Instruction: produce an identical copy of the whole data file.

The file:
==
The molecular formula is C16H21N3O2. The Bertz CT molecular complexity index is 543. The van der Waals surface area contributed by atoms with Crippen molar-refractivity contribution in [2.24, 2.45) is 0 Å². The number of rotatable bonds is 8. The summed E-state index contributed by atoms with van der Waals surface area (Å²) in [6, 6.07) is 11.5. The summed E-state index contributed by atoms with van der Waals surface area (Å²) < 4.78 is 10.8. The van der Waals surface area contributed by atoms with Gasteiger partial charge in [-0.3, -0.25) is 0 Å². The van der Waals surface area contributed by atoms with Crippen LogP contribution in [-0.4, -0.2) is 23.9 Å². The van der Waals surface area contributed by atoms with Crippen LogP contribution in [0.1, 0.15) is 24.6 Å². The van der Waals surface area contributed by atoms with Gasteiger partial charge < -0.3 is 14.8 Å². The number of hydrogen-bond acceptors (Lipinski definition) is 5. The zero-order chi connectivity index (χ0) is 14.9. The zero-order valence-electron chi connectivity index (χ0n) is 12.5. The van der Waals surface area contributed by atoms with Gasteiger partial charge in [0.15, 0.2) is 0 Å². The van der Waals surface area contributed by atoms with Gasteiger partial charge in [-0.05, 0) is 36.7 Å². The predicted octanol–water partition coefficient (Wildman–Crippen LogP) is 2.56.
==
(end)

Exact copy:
The molecular formula is C16H21N3O2. The Bertz CT molecular complexity index is 543. The van der Waals surface area contributed by atoms with Crippen molar-refractivity contribution in [2.24, 2.45) is 0 Å². The number of rotatable bonds is 8. The summed E-state index contributed by atoms with van der Waals surface area (Å²) in [6, 6.07) is 11.5. The summed E-state index contributed by atoms with van der Waals surface area (Å²) < 4.78 is 10.8. The van der Waals surface area contributed by atoms with Gasteiger partial charge in [-0.3, -0.25) is 0 Å². The van der Waals surface area contributed by atoms with Crippen LogP contribution in [-0.4, -0.2) is 23.9 Å². The van der Waals surface area contributed by atoms with Crippen LogP contribution in [0.1, 0.15) is 24.6 Å². The van der Waals surface area contributed by atoms with Gasteiger partial charge < -0.3 is 14.8 Å². The number of hydrogen-bond acceptors (Lipinski definition) is 5. The zero-order chi connectivity index (χ0) is 14.9. The zero-order valence-electron chi connectivity index (χ0n) is 12.5. The van der Waals surface area contributed by atoms with Gasteiger partial charge in [0.15, 0.2) is 0 Å². The van der Waals surface area contributed by atoms with Gasteiger partial charge in [-0.05, 0) is 36.7 Å². The predicted octanol–water partition coefficient (Wildman–Crippen LogP) is 2.56.